5 May 1995

Scientists promise green end to nematode problems…

SCIENTISTS have not been slow in tackling the nematode problem, as delegates attending a conference on the topic heard at the Society of Chemical Industries in London last week.

Estimating yield loss and predicting future pest levels so management can be fine-tuned is almost a reality. Enviro-friendly control methods are on the cards. And delegates were reassured that chemicals would remain in the armoury for the foreseeable future.

That is good news for potato growers, who face tough times, reckons Melvyn Askew, head of alternative crops and biotechnology at Wolverhampton ADAS.

By the year 2000 there will be 10 or fewer major buyers, he says. Each will look for an edge on their competitors, and high specification processing markets will continue to rise. "Buyers dont want to know about the problems. All they want is their spec on the shelves."

Green pressure on pesticides, as in the Netherlands, where pesticide use has to be cut by 60% by 2000, will affect UK growers. "Most buyers will buy from both countries. They will want to ensure a uniform product, and that one hasnt an edge over the other."

The UK industry will be faced with controlling nematodes but with less agrochemical input. "In essence we have a challenge to apply integrated pest control. Time alone will tell whether we have sufficient knowledge."

Rhone Poulencs David James says nematicides will be needed to fulfil the demand for quality food, given the lack of bio-control at present. He foresees them having a place in integrated crop management on a range of crops, although he admits their use might need refining.

A big step in that direction will come from better yield loss predictions and knowing the effects of management on future populations, according to David Trudgill of the Scottish Crop Research Institute at Invergowrie.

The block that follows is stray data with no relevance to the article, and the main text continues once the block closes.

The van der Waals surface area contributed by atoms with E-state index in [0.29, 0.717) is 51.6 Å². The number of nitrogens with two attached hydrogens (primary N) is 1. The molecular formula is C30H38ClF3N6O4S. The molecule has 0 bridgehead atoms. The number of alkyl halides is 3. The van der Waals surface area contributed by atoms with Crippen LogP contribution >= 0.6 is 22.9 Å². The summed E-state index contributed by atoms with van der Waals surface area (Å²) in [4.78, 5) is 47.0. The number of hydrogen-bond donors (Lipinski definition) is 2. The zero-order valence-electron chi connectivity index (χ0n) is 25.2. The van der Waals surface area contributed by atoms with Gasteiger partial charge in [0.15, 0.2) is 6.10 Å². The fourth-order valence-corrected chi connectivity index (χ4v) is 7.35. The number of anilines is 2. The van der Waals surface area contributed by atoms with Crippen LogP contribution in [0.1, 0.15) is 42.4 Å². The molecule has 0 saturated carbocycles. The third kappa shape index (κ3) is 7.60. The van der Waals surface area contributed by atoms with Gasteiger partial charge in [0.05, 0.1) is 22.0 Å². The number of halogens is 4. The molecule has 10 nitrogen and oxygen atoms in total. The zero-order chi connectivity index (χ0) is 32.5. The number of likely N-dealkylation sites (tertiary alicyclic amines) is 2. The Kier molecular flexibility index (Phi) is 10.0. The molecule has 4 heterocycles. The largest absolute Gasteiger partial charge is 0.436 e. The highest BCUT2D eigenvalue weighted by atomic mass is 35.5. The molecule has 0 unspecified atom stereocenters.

Damage from potato cyst nematode is "density dependent", he says. "The more juveniles you have in the soil, the greater the yield loss.

"We have been trying to predict what sort of yield loss will occur in different situations and what the response to nematicides will be."

A yield loss equation has now been established which does just that. Commercial funding is now being sought to bring it on farm.

A simple and quick way of identifying and assessing nematode populations in the field was revealed by Keith Davies, one of the project researchers at IACR-Rothamsted. Work has shown that ELISA tests, which visualise protein markers can be used to identify both species of PCN present in the UK.

Further work has shown the colour change relates to the number of juveniles and eggs present. This will form the basis of a test for the density of each species of PCN present in the soil. These tests should be available on farm "in the near future", he says.